If we look at Houston, which is a very environmentally toxic place, we find that it has one of the highest levels of young men going to prison and also among the highest levels of illiteracy in the country.
Virtue pardons the wicked, as the sandal-tree perfumes the axe which strikes it.
To make punishments efficacious, two things are necessary. They must never be disproportioned to the offence, and they must be certain.
It is hard, but it is excellent, to find the right knowledge of when correction is necessary and when grace doth most avail.
In a civilized society, all crimes are likely to be sins, but most sins are not and ought not to be treated as crimes.
Every instance of a man's suffering the penalty of the law is an instance of the failure of that penalty in effecting its purpose, which is to deter.
Organized crime in America takes in over forty billion dollars a year. This is quite a profitable sum, especially when one considers that the Mafia spends very little for office supplies.
Wicked deeds are generally done, even with impunity, for the mere desire of occupation.
The torment of human frustration, whatever its immediate cause, is the knowledge that the self is in prison, its vital force and 'mangled mind' leaking away in lonely, wasteful self-conflict.
Whatever you think of de Sade, he was a complex figure and we should not look for easy answers with him. He was, strangely perhaps, against the death penalty, and he was never put in prison for murders or anything like that.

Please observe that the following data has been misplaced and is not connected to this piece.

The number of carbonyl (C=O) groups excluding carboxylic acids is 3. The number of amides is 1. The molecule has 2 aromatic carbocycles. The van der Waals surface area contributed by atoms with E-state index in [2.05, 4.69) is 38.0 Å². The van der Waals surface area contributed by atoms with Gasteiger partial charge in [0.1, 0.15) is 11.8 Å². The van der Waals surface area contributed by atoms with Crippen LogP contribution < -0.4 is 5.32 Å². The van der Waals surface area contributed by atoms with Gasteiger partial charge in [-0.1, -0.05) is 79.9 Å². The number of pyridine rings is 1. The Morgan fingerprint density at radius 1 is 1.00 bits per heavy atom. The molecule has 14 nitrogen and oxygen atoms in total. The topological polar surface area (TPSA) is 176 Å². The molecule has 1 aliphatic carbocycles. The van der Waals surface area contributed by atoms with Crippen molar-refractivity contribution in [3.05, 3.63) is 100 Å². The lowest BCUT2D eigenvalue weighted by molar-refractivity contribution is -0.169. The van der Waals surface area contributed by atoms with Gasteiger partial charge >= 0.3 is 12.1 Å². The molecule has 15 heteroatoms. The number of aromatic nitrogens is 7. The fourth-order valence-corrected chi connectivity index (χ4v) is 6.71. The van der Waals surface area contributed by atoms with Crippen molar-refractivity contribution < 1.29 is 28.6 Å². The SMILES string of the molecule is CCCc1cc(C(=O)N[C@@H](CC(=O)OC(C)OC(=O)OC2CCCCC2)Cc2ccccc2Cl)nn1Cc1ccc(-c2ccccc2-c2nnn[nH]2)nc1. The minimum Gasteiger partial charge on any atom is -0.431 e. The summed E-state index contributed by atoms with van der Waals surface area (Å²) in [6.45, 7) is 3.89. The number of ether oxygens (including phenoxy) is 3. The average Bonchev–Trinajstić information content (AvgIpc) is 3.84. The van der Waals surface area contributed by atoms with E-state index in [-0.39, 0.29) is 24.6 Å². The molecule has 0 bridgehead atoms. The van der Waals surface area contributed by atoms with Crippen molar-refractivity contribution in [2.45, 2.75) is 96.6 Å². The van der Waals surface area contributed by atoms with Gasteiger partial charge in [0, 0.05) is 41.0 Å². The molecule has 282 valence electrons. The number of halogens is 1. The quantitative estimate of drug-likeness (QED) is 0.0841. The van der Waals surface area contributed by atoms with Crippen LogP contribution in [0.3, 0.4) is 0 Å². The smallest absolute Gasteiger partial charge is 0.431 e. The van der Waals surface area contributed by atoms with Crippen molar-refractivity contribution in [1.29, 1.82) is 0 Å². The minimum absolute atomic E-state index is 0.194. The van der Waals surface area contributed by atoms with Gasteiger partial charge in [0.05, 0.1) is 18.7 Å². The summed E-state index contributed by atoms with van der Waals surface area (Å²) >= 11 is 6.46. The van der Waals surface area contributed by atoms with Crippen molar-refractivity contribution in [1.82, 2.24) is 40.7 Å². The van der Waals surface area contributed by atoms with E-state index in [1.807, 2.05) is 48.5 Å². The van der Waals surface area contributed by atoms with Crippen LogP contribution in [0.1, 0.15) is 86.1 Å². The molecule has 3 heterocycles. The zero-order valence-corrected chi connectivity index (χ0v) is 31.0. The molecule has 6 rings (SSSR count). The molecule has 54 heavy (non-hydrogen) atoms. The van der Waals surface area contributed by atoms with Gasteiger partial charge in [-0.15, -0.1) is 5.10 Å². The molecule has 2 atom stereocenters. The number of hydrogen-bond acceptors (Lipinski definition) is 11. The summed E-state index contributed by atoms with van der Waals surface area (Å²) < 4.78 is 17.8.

The object of punishment is prevention from evil; it never can be made impulsive to good.
The best situation of all, and one frequently utilized, is for jails and prisons to allow volunteer ministers of all faiths to enter prisons and offer their services to the inmates who want them. That way, the religious needs of inmates are met but without government funds being spent.
Crimes lead one into another; they who are capable of being forgers are capable of being incendiaries.
Women have worked hard; starved in prison; given of their time and lives that we might sit in the House of Commons and take part in the legislating of this country.
It is true you cannot eat freedom and you cannot power machinery with democracy. But then neither can political prisoners turn on the light in the cells of a dictatorship.
No written law has been more binding than unwritten custom supported by popular opinion.
I wrote a million words in the first year, and I could never have done that outside of prison.
The number of laws is constantly growing in all countries and, owing to this, what is called crime is very often not a crime at all, for it contains no element of violence or harm.
Crime is a logical extension of the sort of behavior that often [is] considered perfectly respectable in legitimate business.
We who live in prison, and in whose lives there is no event but sorrow, have to measure time by throbs of pain, and the record of bitter moments.